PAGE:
The woes of finding health insurance


While I was home over Christmas my mother expressed concern over what she felt is my lackluster health insurance. I am currently covered through the Norwegian government and, because it is designed for Norwegian citizens, it is mostly an insurance in case of emergency.

That is to say that for regular medical visits in the U.S. there is a 25 percent deductible, up to $225. It also does not cover most prescription drugs in the U.S., unless those drugs are for illness considered chronic in Norway (examples would be allergies, diabetes, asthma, heart disease). In those cases, your deductible is $320. The insurance fully covers costs associated with emergencies, in-patient hospital treatment, prenatal care, and use of ambulance, i.e. the most expensive kinds of health care. The reason for this set-up is of course that as long as you are still living in Norway you have access to your primary physician there and all the cheap drugs you need.

My mother, being a mother, felt that this was insufficient and made me the very generous offer that she would give me a year’s worth of private health insurance, if the cost was somewhat reasonable. So, I ventured out to obtain quotes for health insurance. At the ripe old age of almost 28, and without chronic illness, besides minor allergies, I usually only go to the doctor every year or even every two years.

The “best” plans offer fairly low premiums, and up to three free or low-deductible visits with the doctor per year. They also offer low co-pays for generic prescription drugs.  For me, this is not a good match. After all, I don’t usually need to see a doctor three times a year, unless I make up illnesses or have a very unfortunate year healthwise. Secondly, I do not really use many prescription drugs. My allergy pills are over the counter in the U.S, but I already stocked up in Norway where they are prescribed, but much cheaper. And as far as the premium goes, at $142/month I get a $1,850 deductible and 0 percent coinsurance. $142 a month is much too much — and a $1,850 deductible is still $1,600 more than what my current deductible is.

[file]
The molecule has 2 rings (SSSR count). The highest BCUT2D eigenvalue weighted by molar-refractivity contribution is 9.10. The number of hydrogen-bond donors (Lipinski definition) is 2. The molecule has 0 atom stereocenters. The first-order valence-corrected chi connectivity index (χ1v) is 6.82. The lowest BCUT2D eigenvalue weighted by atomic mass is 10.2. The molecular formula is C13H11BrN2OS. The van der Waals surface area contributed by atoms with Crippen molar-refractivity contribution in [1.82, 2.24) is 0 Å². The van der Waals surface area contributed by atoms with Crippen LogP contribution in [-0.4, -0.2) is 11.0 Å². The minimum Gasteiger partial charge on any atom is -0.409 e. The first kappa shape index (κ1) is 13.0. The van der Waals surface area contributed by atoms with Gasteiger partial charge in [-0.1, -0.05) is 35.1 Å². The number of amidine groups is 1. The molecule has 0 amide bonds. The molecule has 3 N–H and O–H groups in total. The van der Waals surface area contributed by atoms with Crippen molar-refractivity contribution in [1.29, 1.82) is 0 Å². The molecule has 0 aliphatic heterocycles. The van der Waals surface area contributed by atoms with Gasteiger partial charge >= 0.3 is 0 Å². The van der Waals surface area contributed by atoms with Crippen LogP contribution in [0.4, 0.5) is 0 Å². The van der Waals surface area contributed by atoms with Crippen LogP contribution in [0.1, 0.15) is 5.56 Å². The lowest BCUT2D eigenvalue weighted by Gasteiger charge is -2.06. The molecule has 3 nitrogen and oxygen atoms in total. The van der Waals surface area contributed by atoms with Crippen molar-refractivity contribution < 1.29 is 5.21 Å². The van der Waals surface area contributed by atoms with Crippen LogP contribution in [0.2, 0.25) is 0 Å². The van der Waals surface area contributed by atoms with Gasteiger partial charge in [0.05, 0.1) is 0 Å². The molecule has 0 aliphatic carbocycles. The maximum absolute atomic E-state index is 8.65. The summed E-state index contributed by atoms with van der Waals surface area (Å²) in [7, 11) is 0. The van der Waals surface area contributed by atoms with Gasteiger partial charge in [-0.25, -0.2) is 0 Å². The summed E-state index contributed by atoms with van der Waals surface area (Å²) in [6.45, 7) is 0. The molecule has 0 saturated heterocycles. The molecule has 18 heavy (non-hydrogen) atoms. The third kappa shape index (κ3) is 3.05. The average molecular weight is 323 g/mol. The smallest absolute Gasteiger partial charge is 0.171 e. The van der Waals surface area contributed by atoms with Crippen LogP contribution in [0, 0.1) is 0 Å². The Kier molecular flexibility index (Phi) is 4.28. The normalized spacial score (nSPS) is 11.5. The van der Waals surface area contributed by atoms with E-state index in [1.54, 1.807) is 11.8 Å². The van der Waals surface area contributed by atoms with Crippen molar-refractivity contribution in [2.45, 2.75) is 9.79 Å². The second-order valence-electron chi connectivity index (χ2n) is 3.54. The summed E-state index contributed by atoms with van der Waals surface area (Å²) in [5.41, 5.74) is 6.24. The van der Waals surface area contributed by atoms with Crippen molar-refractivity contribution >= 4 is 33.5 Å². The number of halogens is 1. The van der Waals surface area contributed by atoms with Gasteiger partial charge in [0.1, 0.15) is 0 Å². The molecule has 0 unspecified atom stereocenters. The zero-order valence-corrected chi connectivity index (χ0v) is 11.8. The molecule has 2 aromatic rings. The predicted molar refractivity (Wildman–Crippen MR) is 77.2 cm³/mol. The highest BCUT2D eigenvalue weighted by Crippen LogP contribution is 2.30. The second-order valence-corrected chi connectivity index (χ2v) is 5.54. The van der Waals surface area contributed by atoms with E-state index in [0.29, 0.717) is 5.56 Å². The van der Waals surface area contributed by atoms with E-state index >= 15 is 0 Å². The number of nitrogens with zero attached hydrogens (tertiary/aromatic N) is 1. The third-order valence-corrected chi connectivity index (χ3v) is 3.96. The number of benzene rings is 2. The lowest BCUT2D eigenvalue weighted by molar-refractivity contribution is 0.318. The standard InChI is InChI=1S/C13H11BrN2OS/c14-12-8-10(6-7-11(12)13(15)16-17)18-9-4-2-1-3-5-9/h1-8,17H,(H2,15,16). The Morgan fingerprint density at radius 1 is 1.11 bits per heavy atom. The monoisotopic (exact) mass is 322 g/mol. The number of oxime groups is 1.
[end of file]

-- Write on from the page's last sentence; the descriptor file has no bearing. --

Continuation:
For the relatively low price of $54.80 per month, I have a $15,000 deductible, but will not have to pay anything for office visits once that amount has been reached. The problem with this plan is of course that $15,000 is still light years outside my budget. If I was to choose this plan I would in reality be paying $54.80 per month for something that I would not want to use as my current insurance is quite a lot better.

This search has showed me the kind of dilemma facing many young responsible people who want to be insured. For most of us younger folks, we don’t need multiple visits with the doctor per year, nor do we usually have many prescriptions to fill. However, deductibles of $5,000 to 15,000 are money we can only dream of being able to come up with. So what to do then? Do you go with a more expensive per-month plan, that frankly gives you benefits you don’t really need to ensure that in case of emergency the hospital bill will be somewhat manageable, or do you pay less per month so you can pay a little more that one time you need to check in with your doctor, all the while praying nothing too serious will happen since you can’t afford the deductible?

We hear that many young people go uninsured, and I understand their decision. Many plans are not designed to accommodate their needs and thus you end up paying for something you don’t feel is really necessary. If you are a healthy young person with no history of chronic illness or evens so much as seasonal flu or a single allergy it might be difficult to set aside money each month for a plan that provides more service than you want, or a plan that will still leave you with a very large (albeit, somewhat less than without insurance) bill if something serious happens.

The quotes I got ranged in price from $54.80 to $172 per month, and although neither are horribly expensive in the great scheme of things, it is still a substantial amount of money, particularly if you have rather little to begin with.